• Epidermis: Epithelial cells on the skin edge then migrate onto the granulation tissue, which provides the oxygen, moisture, and surface required for epithelial cells to proliferate, cross the wound, and create a new epidermis (Figure 4).
  • Myofibroblasts: Wound contraction occurs when the fibroblasts that formed the granulation tissue meet in the center of the wound and develop characteristics similar to smooth muscle. Now called myofibroblasts, these cells—linked to each other by intercellular connections and to the wound edges via their attachments to the granulation tissue—contract and exert centripetal force on the skin edges, drawing them toward the center of the wound (Figure 4).

Gradation of Wound Effusion

Wound fluid, a derivation of plasma that leaks out of blood vessels due to increased capillary permeability in response to inflammation,3 contains many beneficial factors for healing, including oxygen, nutrients, cytokines, growth factors, chemotactic factors, WBCs, enzymes that aid selective debridement, and systemic antibiotics, if the animal is receiving them.3-6 Wound fluid is serosanguineous in appearance.

Exudate, which has a more cloudy appearance, consists of wound fluid plus liquefied necrotic tissue created by WBCs via autolytic debridement and edema caused by inflammation, decreased patient mobility, and inadequate lymphatic or venous drainage.6 Exudate levels are proportionate to the amount of contamination, infection, and tissue damage in a wound, and should subside as the wound transitions from the inflammatory/debridement phase to the repair phase. Persistent exudate is an indication that more aggressive surgical debridement may be needed to remove foreign material, sites of infection, and/or nonviable tissues.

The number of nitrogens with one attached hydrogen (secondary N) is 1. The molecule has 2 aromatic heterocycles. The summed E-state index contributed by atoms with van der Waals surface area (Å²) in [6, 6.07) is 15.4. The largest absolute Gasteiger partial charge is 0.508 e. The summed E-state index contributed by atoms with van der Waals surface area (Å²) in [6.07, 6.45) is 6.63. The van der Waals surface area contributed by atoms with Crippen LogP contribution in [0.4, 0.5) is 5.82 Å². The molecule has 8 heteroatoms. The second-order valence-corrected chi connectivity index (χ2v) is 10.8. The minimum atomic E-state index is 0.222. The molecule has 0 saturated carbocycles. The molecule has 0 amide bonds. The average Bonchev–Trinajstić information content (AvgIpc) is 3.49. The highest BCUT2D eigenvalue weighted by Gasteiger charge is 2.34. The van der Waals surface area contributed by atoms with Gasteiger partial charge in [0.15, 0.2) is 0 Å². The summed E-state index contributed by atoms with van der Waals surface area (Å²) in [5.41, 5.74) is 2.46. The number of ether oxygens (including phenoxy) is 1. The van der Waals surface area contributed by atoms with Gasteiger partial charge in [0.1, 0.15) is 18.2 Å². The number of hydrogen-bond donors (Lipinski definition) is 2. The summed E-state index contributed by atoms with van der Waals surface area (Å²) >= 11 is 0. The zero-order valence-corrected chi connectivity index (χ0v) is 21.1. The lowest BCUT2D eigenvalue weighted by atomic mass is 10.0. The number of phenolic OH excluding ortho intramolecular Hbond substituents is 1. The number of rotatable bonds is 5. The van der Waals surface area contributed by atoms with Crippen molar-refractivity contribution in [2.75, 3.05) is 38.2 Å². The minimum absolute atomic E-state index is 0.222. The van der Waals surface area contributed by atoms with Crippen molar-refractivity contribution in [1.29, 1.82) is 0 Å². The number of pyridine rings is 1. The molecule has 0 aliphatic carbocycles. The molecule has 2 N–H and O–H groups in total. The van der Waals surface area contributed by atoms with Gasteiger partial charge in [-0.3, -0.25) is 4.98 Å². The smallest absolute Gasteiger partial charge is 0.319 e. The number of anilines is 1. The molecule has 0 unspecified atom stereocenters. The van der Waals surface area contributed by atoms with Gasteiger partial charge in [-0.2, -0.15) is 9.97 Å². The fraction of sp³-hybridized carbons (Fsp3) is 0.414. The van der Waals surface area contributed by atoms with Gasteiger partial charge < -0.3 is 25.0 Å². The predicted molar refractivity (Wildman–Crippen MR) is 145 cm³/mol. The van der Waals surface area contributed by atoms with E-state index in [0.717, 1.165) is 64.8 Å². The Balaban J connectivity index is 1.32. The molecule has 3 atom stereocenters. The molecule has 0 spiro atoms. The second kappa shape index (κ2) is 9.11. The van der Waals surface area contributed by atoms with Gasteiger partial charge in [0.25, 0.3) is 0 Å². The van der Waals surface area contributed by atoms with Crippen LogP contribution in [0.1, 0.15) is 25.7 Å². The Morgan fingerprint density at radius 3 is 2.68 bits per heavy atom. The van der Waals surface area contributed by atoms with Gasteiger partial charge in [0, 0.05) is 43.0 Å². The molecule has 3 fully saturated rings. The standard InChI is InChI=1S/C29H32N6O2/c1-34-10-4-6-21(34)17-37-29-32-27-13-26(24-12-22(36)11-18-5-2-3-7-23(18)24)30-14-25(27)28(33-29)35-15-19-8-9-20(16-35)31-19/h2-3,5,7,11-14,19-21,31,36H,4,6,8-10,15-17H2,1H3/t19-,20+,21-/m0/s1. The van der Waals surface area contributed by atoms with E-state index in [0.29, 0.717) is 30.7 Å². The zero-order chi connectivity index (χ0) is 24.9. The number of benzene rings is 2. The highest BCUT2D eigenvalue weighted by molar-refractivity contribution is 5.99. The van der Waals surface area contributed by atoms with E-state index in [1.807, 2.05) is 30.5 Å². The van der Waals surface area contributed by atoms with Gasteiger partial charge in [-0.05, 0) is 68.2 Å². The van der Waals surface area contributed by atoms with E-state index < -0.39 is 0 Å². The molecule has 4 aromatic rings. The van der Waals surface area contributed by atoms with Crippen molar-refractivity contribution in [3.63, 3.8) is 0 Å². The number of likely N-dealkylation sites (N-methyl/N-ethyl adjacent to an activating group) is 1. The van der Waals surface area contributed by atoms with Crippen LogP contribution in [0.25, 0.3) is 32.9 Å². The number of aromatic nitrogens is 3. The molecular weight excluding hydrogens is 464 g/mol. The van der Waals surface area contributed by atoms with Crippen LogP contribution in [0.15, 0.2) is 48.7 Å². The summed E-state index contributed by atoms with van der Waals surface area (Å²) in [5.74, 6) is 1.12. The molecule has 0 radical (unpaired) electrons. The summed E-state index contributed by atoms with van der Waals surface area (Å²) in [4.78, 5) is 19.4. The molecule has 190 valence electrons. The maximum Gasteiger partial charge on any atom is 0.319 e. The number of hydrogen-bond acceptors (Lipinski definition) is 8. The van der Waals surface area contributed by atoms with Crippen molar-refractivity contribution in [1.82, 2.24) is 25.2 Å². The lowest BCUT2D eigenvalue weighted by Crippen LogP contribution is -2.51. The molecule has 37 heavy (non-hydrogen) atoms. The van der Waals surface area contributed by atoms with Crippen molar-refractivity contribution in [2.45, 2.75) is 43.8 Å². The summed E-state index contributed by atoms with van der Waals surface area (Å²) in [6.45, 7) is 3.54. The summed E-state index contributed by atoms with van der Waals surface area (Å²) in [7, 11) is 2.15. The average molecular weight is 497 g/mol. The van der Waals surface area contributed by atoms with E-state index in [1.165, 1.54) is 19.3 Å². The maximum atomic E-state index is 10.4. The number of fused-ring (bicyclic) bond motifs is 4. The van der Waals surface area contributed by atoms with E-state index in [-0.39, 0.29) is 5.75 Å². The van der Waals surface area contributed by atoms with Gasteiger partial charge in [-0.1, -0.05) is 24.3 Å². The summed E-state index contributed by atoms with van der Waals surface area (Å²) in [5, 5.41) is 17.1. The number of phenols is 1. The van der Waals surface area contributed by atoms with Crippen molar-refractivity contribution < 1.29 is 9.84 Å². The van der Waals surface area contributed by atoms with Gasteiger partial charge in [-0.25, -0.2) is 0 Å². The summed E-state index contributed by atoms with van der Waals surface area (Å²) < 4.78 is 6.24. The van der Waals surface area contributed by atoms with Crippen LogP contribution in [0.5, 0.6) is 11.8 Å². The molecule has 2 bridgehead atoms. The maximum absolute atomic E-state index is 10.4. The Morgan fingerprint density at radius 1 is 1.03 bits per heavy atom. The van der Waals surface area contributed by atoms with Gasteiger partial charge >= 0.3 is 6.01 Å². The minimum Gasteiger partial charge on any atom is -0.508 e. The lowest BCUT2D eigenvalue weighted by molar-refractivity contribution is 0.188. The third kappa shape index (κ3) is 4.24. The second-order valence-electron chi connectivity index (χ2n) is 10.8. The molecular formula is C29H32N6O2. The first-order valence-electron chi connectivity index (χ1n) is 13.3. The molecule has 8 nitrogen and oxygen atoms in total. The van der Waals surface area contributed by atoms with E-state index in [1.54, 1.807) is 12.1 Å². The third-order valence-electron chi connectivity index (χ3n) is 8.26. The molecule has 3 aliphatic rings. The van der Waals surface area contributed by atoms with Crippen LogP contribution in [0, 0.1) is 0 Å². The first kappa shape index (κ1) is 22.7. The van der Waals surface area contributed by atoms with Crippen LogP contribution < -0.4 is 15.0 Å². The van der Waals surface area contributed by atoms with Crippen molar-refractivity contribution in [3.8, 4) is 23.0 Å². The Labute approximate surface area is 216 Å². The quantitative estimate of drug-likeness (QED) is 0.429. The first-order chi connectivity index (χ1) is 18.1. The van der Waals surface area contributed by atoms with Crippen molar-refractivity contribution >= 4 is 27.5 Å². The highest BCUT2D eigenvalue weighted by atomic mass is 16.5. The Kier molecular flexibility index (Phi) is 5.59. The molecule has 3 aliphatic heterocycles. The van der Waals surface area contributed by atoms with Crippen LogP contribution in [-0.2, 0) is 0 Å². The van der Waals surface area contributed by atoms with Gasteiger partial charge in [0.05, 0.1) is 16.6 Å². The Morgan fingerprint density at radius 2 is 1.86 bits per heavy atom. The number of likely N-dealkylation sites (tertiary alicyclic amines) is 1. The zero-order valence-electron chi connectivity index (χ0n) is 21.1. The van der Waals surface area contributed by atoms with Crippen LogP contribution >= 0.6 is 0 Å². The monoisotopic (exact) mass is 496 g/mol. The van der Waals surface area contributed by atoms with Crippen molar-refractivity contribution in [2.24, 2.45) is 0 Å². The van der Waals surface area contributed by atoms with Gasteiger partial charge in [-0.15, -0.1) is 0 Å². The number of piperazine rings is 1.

Surgical Closure of Wounds

Surgical closure can be:1

  • Primary: Immediate
  • Delayed primary: Before granulation tissue formation
  • Secondary: After granulation tissue formation.

Surgical closure should be reserved for wounds that contain only viable tissue, are free of contamination, and can be closed in a tension-free manner. Regardless of timing, surgical closure is preceded by one or more rounds of debridement and lavage, and, except in the case of primary closure, initial management as an open wound.

OPEN WOUND MANAGEMENT

Open wound management includes covering the wound with an appropriate dressing and bandage; it does not mean the wound is left open to the environment. The goal of open wound management is to work synergistically with the cells, providing the best environment possible to support the body’s wound healing process.

In some cases, open wound management may be continued until the wound closes on its own (second intention healing); this is appropriate when:

  • Healing is progressing well
  • Reconstructive surgery is not needed to prevent contracture or scarring that might inhibit mobility or be cosmetically unacceptable
  • The patient tolerates bandaging.

Wet-to-Dry Bandages

Wet-to-dry bandages involve placing saline-soaked gauze pads on the wound, then removing them after the bandages have dried and adhered to the wound. Although once a traditional choice in human and veterinary medicine, wet-to-dry bandages are no longer the standard of care because they compromise wound healing in many ways (Table 1).1,7-11 

Table 1

Moist Wound Healing

Moist wound healing (MWH) is now the standard of care.1,4,7,9,11 Moist—not soaking wet or dry—wound healing techniques can be achieved with MRDs, and numerous studies confirm the benefits of MRDs compared with traditional wet-to-dry or dry dressings (Table 1).4-6,9,12

Choice of MRD is based on the specific needs of the wound at that point in time (eg, debridement, granulation, epithelialization) and amount of exudate the wound is likely to produce: